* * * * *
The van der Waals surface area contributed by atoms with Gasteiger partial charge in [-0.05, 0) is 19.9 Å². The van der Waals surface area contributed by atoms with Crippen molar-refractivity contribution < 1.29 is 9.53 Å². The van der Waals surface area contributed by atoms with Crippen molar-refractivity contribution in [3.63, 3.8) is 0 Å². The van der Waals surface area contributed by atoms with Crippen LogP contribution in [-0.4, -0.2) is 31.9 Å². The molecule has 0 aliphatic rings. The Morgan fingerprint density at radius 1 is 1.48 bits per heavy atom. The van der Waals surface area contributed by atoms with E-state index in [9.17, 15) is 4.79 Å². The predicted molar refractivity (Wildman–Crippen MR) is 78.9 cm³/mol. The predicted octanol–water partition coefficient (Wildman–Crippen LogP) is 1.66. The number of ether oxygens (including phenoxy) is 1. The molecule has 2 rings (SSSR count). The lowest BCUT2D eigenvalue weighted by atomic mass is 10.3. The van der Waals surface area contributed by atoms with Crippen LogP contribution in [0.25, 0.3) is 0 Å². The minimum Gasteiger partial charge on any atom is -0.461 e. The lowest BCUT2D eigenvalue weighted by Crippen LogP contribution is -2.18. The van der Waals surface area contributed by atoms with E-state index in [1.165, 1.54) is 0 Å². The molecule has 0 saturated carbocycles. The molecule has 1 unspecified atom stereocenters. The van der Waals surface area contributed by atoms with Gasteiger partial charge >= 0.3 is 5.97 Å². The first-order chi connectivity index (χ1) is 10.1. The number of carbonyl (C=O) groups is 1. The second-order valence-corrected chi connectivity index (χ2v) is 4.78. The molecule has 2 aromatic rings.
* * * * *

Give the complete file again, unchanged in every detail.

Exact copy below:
The van der Waals surface area contributed by atoms with Gasteiger partial charge in [-0.05, 0) is 19.9 Å². The van der Waals surface area contributed by atoms with Crippen molar-refractivity contribution < 1.29 is 9.53 Å². The van der Waals surface area contributed by atoms with Crippen molar-refractivity contribution in [3.63, 3.8) is 0 Å². The van der Waals surface area contributed by atoms with Crippen LogP contribution in [-0.4, -0.2) is 31.9 Å². The molecule has 0 aliphatic rings. The Morgan fingerprint density at radius 1 is 1.48 bits per heavy atom. The van der Waals surface area contributed by atoms with E-state index in [9.17, 15) is 4.79 Å². The predicted molar refractivity (Wildman–Crippen MR) is 78.9 cm³/mol. The predicted octanol–water partition coefficient (Wildman–Crippen LogP) is 1.66. The number of ether oxygens (including phenoxy) is 1. The molecule has 2 rings (SSSR count). The lowest BCUT2D eigenvalue weighted by atomic mass is 10.3. The van der Waals surface area contributed by atoms with Crippen LogP contribution in [0.25, 0.3) is 0 Å². The minimum Gasteiger partial charge on any atom is -0.461 e. The lowest BCUT2D eigenvalue weighted by Crippen LogP contribution is -2.18. The van der Waals surface area contributed by atoms with E-state index in [1.165, 1.54) is 0 Å². The molecule has 0 saturated carbocycles. The molecule has 1 unspecified atom stereocenters. The van der Waals surface area contributed by atoms with Gasteiger partial charge >= 0.3 is 5.97 Å². The first-order chi connectivity index (χ1) is 10.1. The number of carbonyl (C=O) groups is 1. The second-order valence-corrected chi connectivity index (χ2v) is 4.78. The molecule has 2 aromatic rings.